At its best, and I am not necessarily saying we have seen it at its best during this current campaign, Scottish nationalism expresses a desire for a new maturity in all of us, where our values and experiences are more congruent with the way we conduct our personal and political affairs.  Scots are tired of presenting their identity as the comic ruffian making jokes about haggis and what underwear, if any, is worn beneath a kilt.  In the eighteenth century, Scotland contributed significant thinking to the development of democracy; in the nineteenth century it became a hub of the industrial revolution; but for a series of reasons, Scotland experienced the twentieth century as a time of decline.  The Scottish spirit is attempting to find a new expression of itself, to make use of its collective identity to further the needs of its people and to pioneer an approach to more responsive democratic government.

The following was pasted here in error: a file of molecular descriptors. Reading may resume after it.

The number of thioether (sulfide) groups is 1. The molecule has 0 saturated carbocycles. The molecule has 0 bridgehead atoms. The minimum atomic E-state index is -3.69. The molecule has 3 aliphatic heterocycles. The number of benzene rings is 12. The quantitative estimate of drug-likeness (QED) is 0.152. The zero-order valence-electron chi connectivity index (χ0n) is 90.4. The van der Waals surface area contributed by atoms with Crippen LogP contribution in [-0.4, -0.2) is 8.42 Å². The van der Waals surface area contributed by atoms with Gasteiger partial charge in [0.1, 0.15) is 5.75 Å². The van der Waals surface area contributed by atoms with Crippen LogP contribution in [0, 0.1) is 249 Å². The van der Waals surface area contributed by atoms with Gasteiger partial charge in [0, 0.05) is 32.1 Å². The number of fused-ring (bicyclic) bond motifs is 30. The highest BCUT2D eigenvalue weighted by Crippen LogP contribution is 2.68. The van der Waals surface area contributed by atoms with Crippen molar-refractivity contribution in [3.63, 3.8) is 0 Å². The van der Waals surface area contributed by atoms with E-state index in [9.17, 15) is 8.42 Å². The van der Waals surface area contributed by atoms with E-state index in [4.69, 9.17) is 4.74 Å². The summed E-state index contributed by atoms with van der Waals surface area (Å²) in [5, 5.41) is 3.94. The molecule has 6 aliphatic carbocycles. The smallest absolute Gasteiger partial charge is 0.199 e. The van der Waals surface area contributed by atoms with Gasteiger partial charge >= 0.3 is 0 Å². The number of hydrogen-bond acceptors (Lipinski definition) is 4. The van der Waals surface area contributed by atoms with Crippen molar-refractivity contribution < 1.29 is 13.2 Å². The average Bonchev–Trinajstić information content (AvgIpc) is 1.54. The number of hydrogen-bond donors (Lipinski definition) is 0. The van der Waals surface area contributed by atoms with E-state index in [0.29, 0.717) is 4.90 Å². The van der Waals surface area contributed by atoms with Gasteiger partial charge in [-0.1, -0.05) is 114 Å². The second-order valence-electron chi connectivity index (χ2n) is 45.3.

The big question is whether this admirable vision can proceed without being pulled off course by the conservatism of the nays or the bravado of the ayes.  Those of us emotionally connected with any part of the United Kingdom feel a surge of tension as we contemplate the decision being taken tomorrow.  It is hard to imagine that we will get through this week without having to consider a change in the way we think about ourselves.  But whatever happens on September 18, the debate opens up new space for a discussion about responsive democracy and equality of opportunity in hard times.  That debate is ongoing in a number of places in the world.  Wise Scots should hope that this is the principle reason the world turns its gaze to Scotland this week.